If you’re charitably inclined but concerned about having sufficient income to meet your needs, a charitable remainder trust (CRT) may be the answer. A CRT allows you to support a favorite charity while potentially boosting your cash flow, shrinking the size of your taxable estate, reducing or deferring income taxes, and enjoying investment planning advantages.
How does a CRT work?
You contribute stock or other assets to an irrevocable trust that provides you — and, if you desire, your spouse — with an income stream for life or for a term of up to 20 years. (You can name a noncharitable beneficiary other than yourself or your spouse, but there may be gift tax implications.) At the end of the trust term, the remaining trust assets are distributed to one or more charities you’ve selected.
When you fund the trust, you can claim a charitable income tax deduction equal to the present value of the remainder interest (subject to applicable limits on charitable deductions). Your annual payouts from the trust can be based on a fixed percentage of the trust’s initial value — known as a charitable remainder annuity trust (CRAT). Or they can be based on a fixed percentage of the trust’s value recalculated annually — known as a charitable remainder unitrust (CRUT).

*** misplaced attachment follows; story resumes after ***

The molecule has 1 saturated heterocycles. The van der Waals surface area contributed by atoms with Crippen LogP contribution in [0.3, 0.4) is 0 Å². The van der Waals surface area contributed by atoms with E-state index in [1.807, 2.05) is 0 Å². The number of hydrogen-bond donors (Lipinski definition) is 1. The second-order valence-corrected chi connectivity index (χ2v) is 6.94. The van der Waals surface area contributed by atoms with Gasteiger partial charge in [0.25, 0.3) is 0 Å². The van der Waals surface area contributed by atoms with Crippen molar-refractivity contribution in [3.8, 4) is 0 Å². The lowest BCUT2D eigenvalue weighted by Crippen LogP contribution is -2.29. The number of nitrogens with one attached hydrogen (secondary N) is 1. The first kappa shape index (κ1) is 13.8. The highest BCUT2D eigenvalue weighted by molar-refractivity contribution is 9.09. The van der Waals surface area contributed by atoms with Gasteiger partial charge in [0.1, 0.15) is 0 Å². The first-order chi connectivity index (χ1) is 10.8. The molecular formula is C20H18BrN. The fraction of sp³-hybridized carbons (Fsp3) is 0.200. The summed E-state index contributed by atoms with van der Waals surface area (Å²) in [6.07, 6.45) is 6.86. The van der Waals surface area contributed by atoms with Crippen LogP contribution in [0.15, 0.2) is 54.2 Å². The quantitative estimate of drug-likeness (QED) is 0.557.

Generally, CRUTs are preferable for two reasons. First, the annual revaluation of the trust assets allows payouts to increase if the trust assets grow, which can allow your income stream to keep up with inflation. Second, you can make additional contributions to CRUTs, but not to CRATs.
The fixed percentage — called the unitrust amount — can range from 5% to 50%. A higher rate increases the income stream, but it also reduces the value of the remainder interest and, therefore, the charitable deduction. Also, to pass muster with the IRS, the present value of the remainder interest must be at least 10% of the initial value of the trust assets.
The determination of whether the remainder interest meets the 10% requirement is made at the time the assets are transferred — it’s an actuarial calculation based on the trust’s terms. If the ultimate distribution to charity is less than 10% of the amount transferred, there’s no adverse tax impact related to the contribution.